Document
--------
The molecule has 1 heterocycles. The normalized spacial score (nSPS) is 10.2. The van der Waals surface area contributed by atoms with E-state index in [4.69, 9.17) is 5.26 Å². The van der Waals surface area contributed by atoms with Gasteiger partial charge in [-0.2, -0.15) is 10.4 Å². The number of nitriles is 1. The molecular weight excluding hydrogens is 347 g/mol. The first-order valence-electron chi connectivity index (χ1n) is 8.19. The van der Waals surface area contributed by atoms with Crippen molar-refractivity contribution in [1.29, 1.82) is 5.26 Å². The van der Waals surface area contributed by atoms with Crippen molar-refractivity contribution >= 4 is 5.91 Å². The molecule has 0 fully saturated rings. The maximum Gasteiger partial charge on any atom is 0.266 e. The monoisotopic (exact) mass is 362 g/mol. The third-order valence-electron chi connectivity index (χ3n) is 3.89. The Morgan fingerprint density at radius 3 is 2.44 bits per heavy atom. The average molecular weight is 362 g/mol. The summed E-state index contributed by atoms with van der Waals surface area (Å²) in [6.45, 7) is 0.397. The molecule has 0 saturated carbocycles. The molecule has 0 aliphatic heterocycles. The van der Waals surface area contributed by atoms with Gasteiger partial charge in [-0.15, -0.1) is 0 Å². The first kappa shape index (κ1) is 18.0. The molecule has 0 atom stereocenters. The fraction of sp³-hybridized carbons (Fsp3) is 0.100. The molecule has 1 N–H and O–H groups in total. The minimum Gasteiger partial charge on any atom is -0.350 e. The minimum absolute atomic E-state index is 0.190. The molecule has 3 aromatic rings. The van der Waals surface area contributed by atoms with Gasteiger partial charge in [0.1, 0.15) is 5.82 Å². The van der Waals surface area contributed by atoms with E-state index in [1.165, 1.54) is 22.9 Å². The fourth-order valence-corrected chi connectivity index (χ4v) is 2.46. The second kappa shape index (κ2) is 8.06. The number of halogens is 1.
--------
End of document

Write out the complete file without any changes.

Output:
The molecule has 1 heterocycles. The normalized spacial score (nSPS) is 10.2. The van der Waals surface area contributed by atoms with E-state index in [4.69, 9.17) is 5.26 Å². The van der Waals surface area contributed by atoms with Gasteiger partial charge in [-0.2, -0.15) is 10.4 Å². The number of nitriles is 1. The molecular weight excluding hydrogens is 347 g/mol. The first-order valence-electron chi connectivity index (χ1n) is 8.19. The van der Waals surface area contributed by atoms with Crippen molar-refractivity contribution in [1.29, 1.82) is 5.26 Å². The van der Waals surface area contributed by atoms with Crippen molar-refractivity contribution >= 4 is 5.91 Å². The molecule has 0 fully saturated rings. The maximum Gasteiger partial charge on any atom is 0.266 e. The monoisotopic (exact) mass is 362 g/mol. The third-order valence-electron chi connectivity index (χ3n) is 3.89. The Morgan fingerprint density at radius 3 is 2.44 bits per heavy atom. The average molecular weight is 362 g/mol. The summed E-state index contributed by atoms with van der Waals surface area (Å²) in [6.45, 7) is 0.397. The molecule has 0 saturated carbocycles. The molecule has 0 aliphatic heterocycles. The van der Waals surface area contributed by atoms with Gasteiger partial charge in [-0.15, -0.1) is 0 Å². The first kappa shape index (κ1) is 18.0. The molecule has 0 atom stereocenters. The fraction of sp³-hybridized carbons (Fsp3) is 0.100. The molecule has 1 N–H and O–H groups in total. The minimum Gasteiger partial charge on any atom is -0.350 e. The minimum absolute atomic E-state index is 0.190. The molecule has 3 aromatic rings. The van der Waals surface area contributed by atoms with Gasteiger partial charge in [0.1, 0.15) is 5.82 Å². The van der Waals surface area contributed by atoms with E-state index in [1.165, 1.54) is 22.9 Å². The fourth-order valence-corrected chi connectivity index (χ4v) is 2.46. The second kappa shape index (κ2) is 8.06. The number of halogens is 1.